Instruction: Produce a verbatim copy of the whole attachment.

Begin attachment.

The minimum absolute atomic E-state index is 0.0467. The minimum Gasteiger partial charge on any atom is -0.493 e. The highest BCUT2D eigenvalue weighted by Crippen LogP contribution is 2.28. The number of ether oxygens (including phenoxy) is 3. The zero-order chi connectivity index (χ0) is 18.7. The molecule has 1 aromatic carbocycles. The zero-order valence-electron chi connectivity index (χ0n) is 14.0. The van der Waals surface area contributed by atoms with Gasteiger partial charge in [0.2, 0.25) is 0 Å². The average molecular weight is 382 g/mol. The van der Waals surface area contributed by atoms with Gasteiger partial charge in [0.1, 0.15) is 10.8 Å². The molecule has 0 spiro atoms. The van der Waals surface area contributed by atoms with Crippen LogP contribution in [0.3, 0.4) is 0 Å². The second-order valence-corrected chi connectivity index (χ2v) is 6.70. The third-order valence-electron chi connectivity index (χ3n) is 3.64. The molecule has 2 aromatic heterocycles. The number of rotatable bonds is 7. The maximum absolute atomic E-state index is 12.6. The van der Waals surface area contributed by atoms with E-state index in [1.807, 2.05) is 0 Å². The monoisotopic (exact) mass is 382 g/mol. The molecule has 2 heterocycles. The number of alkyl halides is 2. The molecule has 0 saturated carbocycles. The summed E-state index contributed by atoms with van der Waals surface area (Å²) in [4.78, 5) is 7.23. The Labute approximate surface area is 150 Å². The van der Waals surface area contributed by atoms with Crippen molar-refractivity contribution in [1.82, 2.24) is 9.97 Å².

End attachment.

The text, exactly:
The minimum absolute atomic E-state index is 0.0467. The minimum Gasteiger partial charge on any atom is -0.493 e. The highest BCUT2D eigenvalue weighted by Crippen LogP contribution is 2.28. The number of ether oxygens (including phenoxy) is 3. The zero-order chi connectivity index (χ0) is 18.7. The molecule has 1 aromatic carbocycles. The zero-order valence-electron chi connectivity index (χ0n) is 14.0. The van der Waals surface area contributed by atoms with Gasteiger partial charge in [0.2, 0.25) is 0 Å². The average molecular weight is 382 g/mol. The van der Waals surface area contributed by atoms with Gasteiger partial charge in [0.1, 0.15) is 10.8 Å². The molecule has 0 spiro atoms. The van der Waals surface area contributed by atoms with Crippen LogP contribution in [0.3, 0.4) is 0 Å². The second-order valence-corrected chi connectivity index (χ2v) is 6.70. The third-order valence-electron chi connectivity index (χ3n) is 3.64. The molecule has 2 aromatic heterocycles. The number of rotatable bonds is 7. The maximum absolute atomic E-state index is 12.6. The van der Waals surface area contributed by atoms with E-state index in [1.807, 2.05) is 0 Å². The monoisotopic (exact) mass is 382 g/mol. The molecule has 2 heterocycles. The number of alkyl halides is 2. The molecule has 0 saturated carbocycles. The summed E-state index contributed by atoms with van der Waals surface area (Å²) in [4.78, 5) is 7.23. The Labute approximate surface area is 150 Å². The van der Waals surface area contributed by atoms with Crippen molar-refractivity contribution in [1.82, 2.24) is 9.97 Å².